HDB flats are designed for family living. Well they must be, since it’s so much harder to buy one when you’re single. But it seems pets are not considered part of the family as far as government policy is concerned. There are many restrictions on keeping pets in HDB flats.
So as an animal lover, what must you know before taking Rover or Whiskers home? Here are 4 things to take note of:
1. You can keep no more than one dog in your flat
Are you worried that Woofus is going to get lonely when you’re at work without another furry companion to keep him company?
Unfortunately, you’re not allowed to keep more than one dog in your flat. So if you’re hoping to welcome another animal into the family, your dog will need to be prepared for some inter-species bonding.
2. Only HDB-approved dog breeds are allowed in HDB flats
Your dog might be the gentlest, quietest creature that ever lived, but HDB doesn’t care.
Your dog’s breed must be on the list of HDB-approved breeds before he’ll be allowed to live in your flat.
The list seems to have been curated to include only smaller-sized dogs, many of which are actually extremely yappy. Doesn’t seem fair, but some bigger, gentler breeds are excluded from the list.
The list of HDB-approved dog breeds is as follows:
- Australian silky terrier
- Australian terrier
- Bichon frise
- Bohemian Terrier
- Brussels Griffon
- Bichon Havanese
- Border Terrier
- Boston Terrier (lightweight/middleweight)
- Cairn Terrier
- Cavalier King Charles Spaniel
- Chinese Crested dog
- Chinese Imperial chin
- Chinese Temple Dog (classic/miniature)
- Coton de Tulear
- Czech Terrier
- Daschund (light/miniature)
- Dandie Dinmont Terrier
- English Toy Spaniel
- Griffon Belge
- German Hunting Terrier
- Griffon Brabancon
- Hairless Dog
- Italian Greyhound
- Jack Russell Terrier
- Japanese Spaniel (Chin)
- Japanese Spitz
- Lhasa Apso
- Little Lion Dog
- Lakeland Terrier
- Manchester Terrier
- Miniature Pinscher
- Miniature Schnauzer
- Norfolk Terrier
- Norwich Terrier
- Poodle (Miniature)
- Scottish Terrier
- Sealyham Terrier
- Shetland Sheepdog
- Shih Tzu
- Silky Terrier
- Small Continental Spaniel
- Small English Terrier
- Small Spitz
- Smooth Fox Terrier
- Toy Fox Terrier
- Toy Terrier
- Tibetan Spaniel
- Volpino Italiano
- West Highland Terrier
- Wire-haired Fox Terrier
- Welsh Terrier
- Yorkshire Terrier
3. Cats are not allowed in HDB flats… except maybe in Chong Pang
Cats are not allowed in HDB flats, despite the fact that they are generally more suited to indoor-living than dogs. Go figure. HDB claims they are “difficult to contain within the flat”, and that they make caterwauling sounds that can disturb the peace. Okay, if you say so.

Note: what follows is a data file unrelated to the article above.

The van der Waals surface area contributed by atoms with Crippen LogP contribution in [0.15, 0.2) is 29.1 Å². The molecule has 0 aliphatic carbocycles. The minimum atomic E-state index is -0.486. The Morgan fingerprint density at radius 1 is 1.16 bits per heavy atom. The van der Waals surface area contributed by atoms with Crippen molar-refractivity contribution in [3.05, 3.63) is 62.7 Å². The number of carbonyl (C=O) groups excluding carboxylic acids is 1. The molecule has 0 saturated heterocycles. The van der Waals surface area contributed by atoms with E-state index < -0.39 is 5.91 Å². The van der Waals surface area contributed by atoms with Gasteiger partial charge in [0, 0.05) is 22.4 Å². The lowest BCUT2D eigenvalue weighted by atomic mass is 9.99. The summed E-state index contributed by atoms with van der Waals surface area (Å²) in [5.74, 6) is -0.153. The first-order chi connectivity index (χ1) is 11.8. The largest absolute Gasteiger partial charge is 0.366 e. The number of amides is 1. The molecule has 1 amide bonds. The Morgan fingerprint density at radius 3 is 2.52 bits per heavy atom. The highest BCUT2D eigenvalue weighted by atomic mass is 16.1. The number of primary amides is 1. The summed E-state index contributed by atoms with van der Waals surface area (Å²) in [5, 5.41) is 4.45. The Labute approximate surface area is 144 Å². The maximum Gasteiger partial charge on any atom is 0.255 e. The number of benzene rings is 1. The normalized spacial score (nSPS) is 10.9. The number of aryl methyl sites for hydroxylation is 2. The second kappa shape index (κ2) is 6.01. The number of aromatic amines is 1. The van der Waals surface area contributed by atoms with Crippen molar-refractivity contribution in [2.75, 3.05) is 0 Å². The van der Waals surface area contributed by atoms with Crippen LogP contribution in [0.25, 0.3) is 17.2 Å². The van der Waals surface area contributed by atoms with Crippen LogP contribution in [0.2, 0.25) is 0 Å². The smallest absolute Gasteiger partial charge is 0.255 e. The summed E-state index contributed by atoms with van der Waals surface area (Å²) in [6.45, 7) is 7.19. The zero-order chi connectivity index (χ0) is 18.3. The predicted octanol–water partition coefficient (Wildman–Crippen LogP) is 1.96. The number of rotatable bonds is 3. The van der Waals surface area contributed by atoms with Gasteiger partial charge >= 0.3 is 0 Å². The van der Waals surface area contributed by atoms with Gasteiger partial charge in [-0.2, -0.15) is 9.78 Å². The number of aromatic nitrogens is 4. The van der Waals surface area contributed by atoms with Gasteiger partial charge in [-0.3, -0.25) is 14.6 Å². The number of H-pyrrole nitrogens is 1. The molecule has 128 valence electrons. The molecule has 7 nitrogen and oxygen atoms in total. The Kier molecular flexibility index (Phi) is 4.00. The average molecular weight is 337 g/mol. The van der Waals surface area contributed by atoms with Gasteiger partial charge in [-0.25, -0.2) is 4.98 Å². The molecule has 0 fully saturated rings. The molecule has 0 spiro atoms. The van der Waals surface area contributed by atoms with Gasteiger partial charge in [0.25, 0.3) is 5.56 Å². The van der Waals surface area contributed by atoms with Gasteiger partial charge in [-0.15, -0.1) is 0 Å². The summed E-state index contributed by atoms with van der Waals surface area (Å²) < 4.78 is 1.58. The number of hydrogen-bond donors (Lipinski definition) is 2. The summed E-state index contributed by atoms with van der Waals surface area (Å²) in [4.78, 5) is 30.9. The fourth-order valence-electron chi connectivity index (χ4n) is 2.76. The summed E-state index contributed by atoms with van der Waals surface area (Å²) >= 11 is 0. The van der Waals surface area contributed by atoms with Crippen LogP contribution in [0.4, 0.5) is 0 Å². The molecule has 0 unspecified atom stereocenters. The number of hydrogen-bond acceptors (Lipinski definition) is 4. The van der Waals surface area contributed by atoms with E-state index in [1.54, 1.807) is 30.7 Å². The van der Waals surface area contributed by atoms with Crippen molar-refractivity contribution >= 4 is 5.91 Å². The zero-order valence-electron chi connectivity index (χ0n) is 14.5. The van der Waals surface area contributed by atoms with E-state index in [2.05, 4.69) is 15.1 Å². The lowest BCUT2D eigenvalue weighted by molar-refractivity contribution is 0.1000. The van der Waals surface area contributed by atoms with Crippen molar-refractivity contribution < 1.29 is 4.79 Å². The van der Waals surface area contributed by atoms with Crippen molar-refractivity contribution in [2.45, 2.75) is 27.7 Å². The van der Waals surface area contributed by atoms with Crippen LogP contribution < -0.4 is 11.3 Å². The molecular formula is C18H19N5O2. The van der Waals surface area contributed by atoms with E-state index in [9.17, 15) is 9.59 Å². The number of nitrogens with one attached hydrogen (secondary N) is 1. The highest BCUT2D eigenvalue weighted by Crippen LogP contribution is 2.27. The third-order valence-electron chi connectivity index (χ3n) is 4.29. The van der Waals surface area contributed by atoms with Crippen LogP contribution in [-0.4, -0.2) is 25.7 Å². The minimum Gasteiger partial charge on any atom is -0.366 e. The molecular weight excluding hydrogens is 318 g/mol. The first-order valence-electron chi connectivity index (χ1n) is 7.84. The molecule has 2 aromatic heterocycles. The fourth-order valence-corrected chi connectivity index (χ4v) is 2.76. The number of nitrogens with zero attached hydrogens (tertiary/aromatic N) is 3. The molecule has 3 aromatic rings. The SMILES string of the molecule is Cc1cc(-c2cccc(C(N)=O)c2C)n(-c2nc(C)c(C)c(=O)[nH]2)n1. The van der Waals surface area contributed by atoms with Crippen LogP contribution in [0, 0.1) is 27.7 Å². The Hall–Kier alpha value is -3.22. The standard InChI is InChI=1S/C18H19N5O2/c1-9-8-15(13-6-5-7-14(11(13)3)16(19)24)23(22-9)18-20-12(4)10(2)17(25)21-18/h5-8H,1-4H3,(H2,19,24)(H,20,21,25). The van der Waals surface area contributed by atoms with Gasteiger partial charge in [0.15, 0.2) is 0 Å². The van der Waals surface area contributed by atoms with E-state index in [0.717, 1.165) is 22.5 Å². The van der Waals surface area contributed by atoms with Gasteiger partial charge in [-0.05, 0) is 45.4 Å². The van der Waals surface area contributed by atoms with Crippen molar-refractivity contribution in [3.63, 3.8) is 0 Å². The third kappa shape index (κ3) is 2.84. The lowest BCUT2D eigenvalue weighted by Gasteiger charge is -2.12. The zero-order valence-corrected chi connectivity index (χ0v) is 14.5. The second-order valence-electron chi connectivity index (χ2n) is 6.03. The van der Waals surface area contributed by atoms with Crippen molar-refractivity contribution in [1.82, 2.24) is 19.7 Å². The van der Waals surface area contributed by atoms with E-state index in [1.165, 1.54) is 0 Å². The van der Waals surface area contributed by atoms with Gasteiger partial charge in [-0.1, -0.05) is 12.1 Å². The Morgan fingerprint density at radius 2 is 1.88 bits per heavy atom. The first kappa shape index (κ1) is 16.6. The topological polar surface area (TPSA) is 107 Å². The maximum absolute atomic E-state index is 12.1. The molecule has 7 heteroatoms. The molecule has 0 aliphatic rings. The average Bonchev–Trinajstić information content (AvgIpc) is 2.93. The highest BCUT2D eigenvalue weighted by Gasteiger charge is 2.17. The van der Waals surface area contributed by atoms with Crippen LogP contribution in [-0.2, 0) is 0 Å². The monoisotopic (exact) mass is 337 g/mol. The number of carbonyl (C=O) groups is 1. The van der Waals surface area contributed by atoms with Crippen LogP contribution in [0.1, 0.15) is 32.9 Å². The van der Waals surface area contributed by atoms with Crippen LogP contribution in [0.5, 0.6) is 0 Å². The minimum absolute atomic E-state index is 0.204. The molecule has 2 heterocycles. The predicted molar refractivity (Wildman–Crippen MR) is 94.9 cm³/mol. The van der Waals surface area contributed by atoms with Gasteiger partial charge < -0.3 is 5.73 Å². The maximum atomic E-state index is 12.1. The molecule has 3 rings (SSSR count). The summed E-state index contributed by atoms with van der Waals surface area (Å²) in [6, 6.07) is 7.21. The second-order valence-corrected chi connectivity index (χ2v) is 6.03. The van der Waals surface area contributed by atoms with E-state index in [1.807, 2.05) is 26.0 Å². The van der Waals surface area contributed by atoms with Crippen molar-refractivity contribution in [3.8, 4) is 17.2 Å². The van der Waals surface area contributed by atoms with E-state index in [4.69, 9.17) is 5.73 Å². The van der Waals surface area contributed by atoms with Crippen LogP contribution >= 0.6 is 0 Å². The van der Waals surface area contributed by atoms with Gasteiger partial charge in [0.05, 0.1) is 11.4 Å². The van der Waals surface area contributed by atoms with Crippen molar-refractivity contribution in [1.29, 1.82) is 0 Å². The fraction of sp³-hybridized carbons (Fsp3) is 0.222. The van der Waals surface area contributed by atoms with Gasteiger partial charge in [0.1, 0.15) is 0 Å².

That being said, a lot of people do secretly keep cats in their flats and don’t get into trouble unless they let the cat out of the unit. And definitely consider installing cat screens on your window, or your cat risks falling to its death.
Unbeknownst to most, there is a programme called the Love Cats Pilot Cat Ownership Project helmed by the Cat Welfare Society and involving about 120 HDB households in the Chong Pang area. Participating households have been allowed to keep one cat provided they agree to microchip, sterilise and keep them indoors.
While there were initially rumours that the project would be extended to other HDB estates, it’s already been running for over 6 years with no mention of including other areas.
4. Small animals are allowed, but make sure your pet isn’t illegal
Small animals are generally allowed in HDB flats, but you must make sure you’re not buying an illegally-imported or sold animal, and that it isn’t classified as a wild animal that shouldn’t be kept as a pet (eg. hedgehogs). The police do sometimes carry out raids for illegal exotic pets.
The following animals are permitted as pets.
- Guinea pigs
- Red-eared terrapins
- Birds (but make sure they have been legally imported)
- Fish (but make sure they have been legally imported)
- Land hermit crabs
- Green tree frogs
- Malayan box turtles
Of course, just because the HDB allows you to keep a pet in your flat doesn’t mean you should run out and buy the cutest, cuddliest critter you can find at the pet shop.
When you welcome a pet into your home, you’re making a commitment to care for it for the rest of its life, so take the decision very seriously. And consider adopting or fostering an animal rather than getting one from a pet shop or breeder.
Do you have any pets in your HDB flat? Tell us in the comments!
Personal finance tips delivered to your inbox!
Receive news, subscriber-exclusive promotions and guides on how to become smarter with money.
We promise never to spam you!